Not Enough to Stay

February 16, 2017
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“Why did you have to leave me?”
I lob this question at his headstone. I wish he were still here, still alive, so that I could say it to him face-to-face. But he isn’t. He chose to end his life.
“Why would you do that to me?” My voice cracks.
In my head, he is alive again. He is healthy, skin glowing, brown hair slicked away from his bright blue eyes. His smile dominates the entirety of the face I love so much.
“I love you, even though it has been so long,” I say to him, running my fingers across the cold etchings of his name; if I try hard enough, I can imagine it is his skin instead. “Do you still love me?”
I have been asking this question for a year now, always thinking that somehow, someway, he will respond to me. Radio silence every time.
The silence forces my brain to remember the last time I didn’t hear back from him, when all I could smell was car exhaust; when he didn’t respond to slaps, pleas, sobs.
I collapse on the grass in front of his grave, sadness rolling over me in unrelenting waves. All that escapes my mouth is: “I - need you - to come - back.” Over and over again, until the tears make it impossible to speak any longer.
Eventually I calm down, tears drying on my cheeks. I flip over to my side, staring at the numbers that encapsulate his life. My fingers thread through the blades of grass, like they are the only things that can keep me focused, keep me grounded.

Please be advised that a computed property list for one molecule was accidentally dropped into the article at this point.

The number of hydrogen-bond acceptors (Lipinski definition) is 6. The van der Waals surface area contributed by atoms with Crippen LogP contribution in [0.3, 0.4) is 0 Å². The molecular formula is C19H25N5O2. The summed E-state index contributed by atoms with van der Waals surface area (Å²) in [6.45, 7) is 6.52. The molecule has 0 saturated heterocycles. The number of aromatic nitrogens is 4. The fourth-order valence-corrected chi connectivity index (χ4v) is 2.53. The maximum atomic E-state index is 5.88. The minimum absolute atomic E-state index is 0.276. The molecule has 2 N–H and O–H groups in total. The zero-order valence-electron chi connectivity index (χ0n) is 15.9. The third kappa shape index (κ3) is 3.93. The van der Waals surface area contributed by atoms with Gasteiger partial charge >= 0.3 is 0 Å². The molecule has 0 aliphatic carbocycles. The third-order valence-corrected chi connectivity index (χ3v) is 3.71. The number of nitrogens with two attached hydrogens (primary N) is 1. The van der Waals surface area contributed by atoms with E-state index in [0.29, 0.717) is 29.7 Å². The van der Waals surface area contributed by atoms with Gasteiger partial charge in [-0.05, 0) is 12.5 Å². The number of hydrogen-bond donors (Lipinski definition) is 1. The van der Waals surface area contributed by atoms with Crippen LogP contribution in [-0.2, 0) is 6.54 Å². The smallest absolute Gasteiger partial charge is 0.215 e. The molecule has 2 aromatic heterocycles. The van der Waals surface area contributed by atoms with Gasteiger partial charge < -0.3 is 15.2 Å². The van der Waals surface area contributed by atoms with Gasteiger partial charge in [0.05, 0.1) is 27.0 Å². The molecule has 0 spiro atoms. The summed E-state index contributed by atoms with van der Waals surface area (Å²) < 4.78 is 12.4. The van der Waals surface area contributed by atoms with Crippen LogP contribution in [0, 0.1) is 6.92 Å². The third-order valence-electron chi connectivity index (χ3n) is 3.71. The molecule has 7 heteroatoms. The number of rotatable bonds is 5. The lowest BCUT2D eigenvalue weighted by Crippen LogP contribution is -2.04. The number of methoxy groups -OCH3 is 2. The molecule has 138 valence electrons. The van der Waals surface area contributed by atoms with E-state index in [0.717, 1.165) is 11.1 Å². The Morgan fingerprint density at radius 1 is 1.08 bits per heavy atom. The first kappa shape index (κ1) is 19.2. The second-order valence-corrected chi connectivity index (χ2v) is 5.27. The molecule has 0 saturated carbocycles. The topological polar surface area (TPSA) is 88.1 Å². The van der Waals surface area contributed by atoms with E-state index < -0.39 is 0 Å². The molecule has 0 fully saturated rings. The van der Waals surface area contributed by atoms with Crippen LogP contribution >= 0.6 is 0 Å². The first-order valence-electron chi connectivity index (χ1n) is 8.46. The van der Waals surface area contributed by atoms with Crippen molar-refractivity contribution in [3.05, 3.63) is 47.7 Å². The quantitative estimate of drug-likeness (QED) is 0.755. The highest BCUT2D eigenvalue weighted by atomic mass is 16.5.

“You’re one selfish bastard, you know that?” I mutter. “Only a selfish bastard would do to me what you did.”
My words are like whips, and I know he can hear me now. Good. Let him hear it.
“Sometimes I can’t see past the anger I feel toward you. You said you loved me, that you would marry me, but you didn’t love me enough to live. You did what you thought was right, but it was so wrong.” A cruel, harsh chuckle escapes me. “You were so, so wrong.”
In the deepening twilight, it is difficult to read his headstone. I have the inscription memorized from spending so many days here, but seeing his name, his carved-in picture, make him a little bit more real.
I rise to my knees, folding my hands in my lap and lifting my face to the sky, speaking directly to him now. “Yet despite all that, I still love you too much for my own good.” I drop my gaze to his resting place. “It’s been a year without you, and every day it hurts as much as it did that first night. I wish you hadn’t said goodbye.”
With that, I stand to my feet. My legs are numb from sitting for so long, but it is easy to ignore on my trek back home.
The wind blows through my hair, and with it, I can almost hear his voice in my ear.
I love you too. Just not enough to stay.

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